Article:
Friday April 25 2014

Why malaria is the number one killer disease


1. Dr Pauline Byakika, a senior researcher on Malaria at the School of Medicine Makerere University College of Health Sciences says that when a person is bitten by a malaria-infected mosquito, the parasites that cause malaria are released into the blood infecting liver cells.

2. “A person will not notice symptoms for one week to one month. During this time, malaria parasites multiply in a person’s liver before invading red blood cells in the bloodstream. Once inside a person’s red blood cells, the parasites continue to multiply and spread the infection,” she explains.

3. Infected red blood cells eventually rupture, causing a person to experience flu-like symptoms that include sweating, high fevers and chills, and nausea as well as general body weakness in uncomplicated malaria.

4. “As the disease progresses, a person’s spleen and liver enlarge. Malaria may cause anaemia or jaundice [yellowing]. In some severe cases, it attacks the brain and creates neurological problems and after the early stages, life-threatening complications may develop rapidly and if not treated, serious complications or death can occur.” Dr Byakika says.

5. According to the World Health Organisation, severe malaria presents with clinical deterioration usually appears three to seven days after onset of fever with complications involving the nervous, respiratory, renal, liver systems.

The number of people who suffer from malaria annually

The percentage of severe malaria cases, which result into permanent damage of body organs or death

Dr Ivan Kisuule, a physician at Mulago Hospital says the parasites affect the bone marrow by suppressing it and preventing it from producing more blood cells. This therefore leads to anaemia as a result of the failure by the bone marrow to make more blood cells.

Consequently, this leads to enlargement of the heart as it struggles to supply oxygen to other distant body organs.
During pregnancy

As a result of reduced blood production by the bone marrow, the placenta – the main source of food for the foetus (growing baby) does not get enough blood too.

Dr Byakika further explains that as long as the placenta doesn’t get enough blood, this results into what is medically known as uterine retardation or low birth weight babies.

“And the risk of death of these babies in infancy is very high. In some cases women suffer miscarriages, aneamia both in babies and mothers as well as maternal deaths where malaria is severe,” she says.
Other complications include inability to feed, low blood pressure, breathing problems, circulatory shock, bleeding problems, pulmonary oedema (fluid buildup in the lungs) or acute respiratory distress syndrome (ARDS), which may occur even after the parasite counts have decreased in response to treatment.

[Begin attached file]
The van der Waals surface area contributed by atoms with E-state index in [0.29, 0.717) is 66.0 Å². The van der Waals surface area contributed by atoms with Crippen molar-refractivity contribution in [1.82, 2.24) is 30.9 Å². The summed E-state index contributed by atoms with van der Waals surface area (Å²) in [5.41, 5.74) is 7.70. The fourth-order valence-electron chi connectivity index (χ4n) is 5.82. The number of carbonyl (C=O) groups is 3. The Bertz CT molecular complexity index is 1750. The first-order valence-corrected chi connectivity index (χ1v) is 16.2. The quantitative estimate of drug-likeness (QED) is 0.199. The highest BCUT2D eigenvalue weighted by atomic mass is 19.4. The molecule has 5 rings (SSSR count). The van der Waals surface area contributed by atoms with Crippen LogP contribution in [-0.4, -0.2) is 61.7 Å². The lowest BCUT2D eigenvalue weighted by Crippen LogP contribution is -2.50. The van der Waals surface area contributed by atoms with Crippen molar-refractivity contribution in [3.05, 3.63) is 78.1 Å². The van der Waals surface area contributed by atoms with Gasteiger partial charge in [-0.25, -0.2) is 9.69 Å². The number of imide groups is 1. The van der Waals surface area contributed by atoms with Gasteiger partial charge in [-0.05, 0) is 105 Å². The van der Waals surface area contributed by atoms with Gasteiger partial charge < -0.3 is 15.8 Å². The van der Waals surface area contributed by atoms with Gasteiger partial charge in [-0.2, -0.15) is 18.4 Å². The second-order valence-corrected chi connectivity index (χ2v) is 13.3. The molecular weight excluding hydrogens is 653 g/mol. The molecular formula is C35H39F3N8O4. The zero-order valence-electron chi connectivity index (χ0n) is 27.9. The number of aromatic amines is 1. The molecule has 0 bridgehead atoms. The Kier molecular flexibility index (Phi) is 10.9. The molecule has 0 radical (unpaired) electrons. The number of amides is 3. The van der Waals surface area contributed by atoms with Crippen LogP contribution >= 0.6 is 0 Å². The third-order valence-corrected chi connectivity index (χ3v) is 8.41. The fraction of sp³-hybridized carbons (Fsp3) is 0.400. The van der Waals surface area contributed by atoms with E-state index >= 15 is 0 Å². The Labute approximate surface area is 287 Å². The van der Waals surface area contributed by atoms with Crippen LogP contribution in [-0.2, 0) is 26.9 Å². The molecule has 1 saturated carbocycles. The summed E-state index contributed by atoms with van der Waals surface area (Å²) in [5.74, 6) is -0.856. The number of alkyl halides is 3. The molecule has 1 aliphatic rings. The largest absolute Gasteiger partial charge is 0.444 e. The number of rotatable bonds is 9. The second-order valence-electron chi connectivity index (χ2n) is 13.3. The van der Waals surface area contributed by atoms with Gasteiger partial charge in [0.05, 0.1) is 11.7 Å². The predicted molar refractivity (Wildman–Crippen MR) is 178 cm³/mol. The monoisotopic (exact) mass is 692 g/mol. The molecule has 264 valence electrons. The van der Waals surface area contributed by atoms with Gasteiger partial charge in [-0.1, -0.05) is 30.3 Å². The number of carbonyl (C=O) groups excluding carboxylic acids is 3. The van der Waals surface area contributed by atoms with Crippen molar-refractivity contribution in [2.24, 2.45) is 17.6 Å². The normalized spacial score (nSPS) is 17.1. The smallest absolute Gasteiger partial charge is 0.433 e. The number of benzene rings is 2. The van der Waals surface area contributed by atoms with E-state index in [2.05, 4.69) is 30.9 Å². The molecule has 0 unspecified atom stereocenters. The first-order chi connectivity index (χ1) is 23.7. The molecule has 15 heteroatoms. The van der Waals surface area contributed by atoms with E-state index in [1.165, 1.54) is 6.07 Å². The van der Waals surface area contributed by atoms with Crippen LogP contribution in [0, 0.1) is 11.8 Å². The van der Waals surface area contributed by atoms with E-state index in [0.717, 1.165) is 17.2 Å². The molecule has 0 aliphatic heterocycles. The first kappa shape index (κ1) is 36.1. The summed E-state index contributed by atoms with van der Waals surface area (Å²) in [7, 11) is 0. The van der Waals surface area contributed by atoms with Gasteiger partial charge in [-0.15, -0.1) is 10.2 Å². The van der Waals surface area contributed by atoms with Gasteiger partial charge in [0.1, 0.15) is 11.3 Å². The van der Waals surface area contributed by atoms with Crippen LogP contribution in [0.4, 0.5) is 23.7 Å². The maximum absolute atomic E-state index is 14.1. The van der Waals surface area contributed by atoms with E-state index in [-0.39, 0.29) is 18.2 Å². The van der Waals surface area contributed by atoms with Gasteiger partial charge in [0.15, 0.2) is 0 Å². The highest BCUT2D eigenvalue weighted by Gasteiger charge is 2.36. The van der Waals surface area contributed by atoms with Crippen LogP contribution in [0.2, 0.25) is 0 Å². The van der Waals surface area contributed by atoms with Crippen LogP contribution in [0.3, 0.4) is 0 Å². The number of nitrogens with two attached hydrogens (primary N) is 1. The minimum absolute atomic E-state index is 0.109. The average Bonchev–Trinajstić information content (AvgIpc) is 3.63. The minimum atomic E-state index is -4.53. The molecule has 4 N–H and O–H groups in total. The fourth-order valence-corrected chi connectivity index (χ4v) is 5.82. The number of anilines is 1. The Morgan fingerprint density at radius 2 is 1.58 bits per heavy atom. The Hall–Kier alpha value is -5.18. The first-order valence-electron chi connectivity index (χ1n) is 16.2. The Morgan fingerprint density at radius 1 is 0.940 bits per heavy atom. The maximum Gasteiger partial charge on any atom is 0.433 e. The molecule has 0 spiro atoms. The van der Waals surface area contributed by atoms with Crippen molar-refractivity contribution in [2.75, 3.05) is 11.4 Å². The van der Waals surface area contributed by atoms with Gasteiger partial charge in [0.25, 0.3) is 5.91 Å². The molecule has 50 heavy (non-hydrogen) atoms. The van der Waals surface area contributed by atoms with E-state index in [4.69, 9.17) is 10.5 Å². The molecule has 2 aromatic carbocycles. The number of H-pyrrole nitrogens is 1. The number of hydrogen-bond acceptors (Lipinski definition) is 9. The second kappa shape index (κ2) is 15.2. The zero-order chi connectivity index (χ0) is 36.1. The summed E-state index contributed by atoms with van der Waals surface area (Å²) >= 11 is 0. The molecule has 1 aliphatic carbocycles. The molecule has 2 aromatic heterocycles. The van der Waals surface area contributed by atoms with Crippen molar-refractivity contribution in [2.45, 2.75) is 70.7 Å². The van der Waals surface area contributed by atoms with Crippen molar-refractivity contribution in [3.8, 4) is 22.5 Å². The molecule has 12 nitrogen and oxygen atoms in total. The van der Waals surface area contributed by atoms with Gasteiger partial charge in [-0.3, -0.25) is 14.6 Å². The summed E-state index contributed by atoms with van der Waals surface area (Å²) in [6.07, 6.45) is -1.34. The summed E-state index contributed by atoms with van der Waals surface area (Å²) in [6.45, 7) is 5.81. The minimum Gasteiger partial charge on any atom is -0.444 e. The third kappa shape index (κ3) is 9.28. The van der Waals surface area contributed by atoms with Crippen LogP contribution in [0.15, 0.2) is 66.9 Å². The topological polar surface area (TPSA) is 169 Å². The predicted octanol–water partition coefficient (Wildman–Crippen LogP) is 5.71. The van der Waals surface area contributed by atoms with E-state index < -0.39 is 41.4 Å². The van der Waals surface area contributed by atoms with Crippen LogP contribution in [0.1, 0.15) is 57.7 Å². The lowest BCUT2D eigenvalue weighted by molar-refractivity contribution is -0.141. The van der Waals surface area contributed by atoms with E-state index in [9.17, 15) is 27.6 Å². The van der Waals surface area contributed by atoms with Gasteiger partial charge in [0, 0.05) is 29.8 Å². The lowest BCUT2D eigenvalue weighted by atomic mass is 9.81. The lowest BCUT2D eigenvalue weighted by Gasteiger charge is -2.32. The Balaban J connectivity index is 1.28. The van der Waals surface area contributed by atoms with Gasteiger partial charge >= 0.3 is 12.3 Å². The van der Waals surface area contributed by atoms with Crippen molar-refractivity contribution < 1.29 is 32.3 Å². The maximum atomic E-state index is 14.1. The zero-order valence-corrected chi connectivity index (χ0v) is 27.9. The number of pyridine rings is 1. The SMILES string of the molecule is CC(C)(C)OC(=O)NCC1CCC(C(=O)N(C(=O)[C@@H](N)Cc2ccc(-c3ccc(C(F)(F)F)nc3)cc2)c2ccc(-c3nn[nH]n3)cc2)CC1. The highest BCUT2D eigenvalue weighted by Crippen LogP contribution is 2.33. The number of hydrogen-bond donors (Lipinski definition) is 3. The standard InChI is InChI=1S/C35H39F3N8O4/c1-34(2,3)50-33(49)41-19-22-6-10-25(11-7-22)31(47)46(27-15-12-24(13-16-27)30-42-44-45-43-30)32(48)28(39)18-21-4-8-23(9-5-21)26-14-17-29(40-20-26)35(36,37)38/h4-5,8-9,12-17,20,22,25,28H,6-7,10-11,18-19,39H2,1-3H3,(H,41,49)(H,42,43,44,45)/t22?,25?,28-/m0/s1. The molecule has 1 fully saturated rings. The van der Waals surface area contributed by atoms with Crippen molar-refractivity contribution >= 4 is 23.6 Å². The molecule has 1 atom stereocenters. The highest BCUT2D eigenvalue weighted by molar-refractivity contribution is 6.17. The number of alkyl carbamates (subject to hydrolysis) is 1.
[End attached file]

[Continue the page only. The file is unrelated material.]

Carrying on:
The number of people malaria claims every year

Most vulnerable
According to Dr Myers Lugemwa, the Officer in Charge of the Malaria Control Programme at the Ministry of Health, women and Children are the two most vulnerable groups affected by malaria and people living with HIV.

“For the children, their immunity is just developing; as such they lack the passive immunity which comes as a result of several malaria infection exposures in adults. This makes them too weak to fight the infection and that’s why they get severe malaria in most cases,” he says.

Dr Byakika explains that in the process of the malaria parasites rapturing after they are released into the liver, the liver tissue gets damaged. “But most importantly, the liver manufactures glucose or blood sugar. And so when a person with malaria is not eating enough or vomiting what they eat, the liver cannot produce the glucose, the body is depleted of blood sugar.”

When oxygen supply is cut off, the kidneys whose primary role is to clean blood and remove waste products, are damaged. “And when there is kidney failure, it means that the toxins and waste products remain in the blood causing further damage on the kidneys. If not treated, this can further develop into kidney shock and subsequent shut down,” Dr Kisuule explains.

The spleen acts as a filter for blood, recycles, and stores blood cells. The spleen recognises malaria parasites as foreign bodies and therefore works hard to destroy them
Dr Kisuule says because the parasites are so many, the spleen is overworked in the process of fighting to destroy the parasites. As a result, it gets enlarged and sometimes raptures, causing more life-threatening internal bleeding.

When malaria parasites enter the blood cells, they become sticky and collect themselves in one pool. The sticky cells cause blockage in the blood vessels – causing a blood supply shortage in the brain. Dr Byarugaba Baterana, a senior consultant in malariology says, when the blood supply is cut off, there is also decreased oxygen supply to vital organs like the heart, the brain and lungs. As a result of oxygen shortage, the brain tissues swell causing cerebral malaria. Cerebral malaria presents with unconsciousness, vomiting, convulsions among others.


Since the burden of severe forms of malaria is concentrated in young children and pregnant women and people living with HIV, the World Health Organisation recommends effective use of long lasting insecticide treated nets, indoor residual spraying and early diagnosis and treatment of the disease.

“As with any malaria whether uncomplicated or severe, prevention remains the same,” says the commissioner for community health Dr Anthony Mbonye. He adds that pregnant women should sleep under mosquito nets from the first day of pregnancy and a preventive dose of fansider as a preventive drug to protect them against malaria three times during pregnancy.

And in HIV positive people, Dr Mbonye says a daily pill of septrine is recommended and offers protection against malaria and other infections.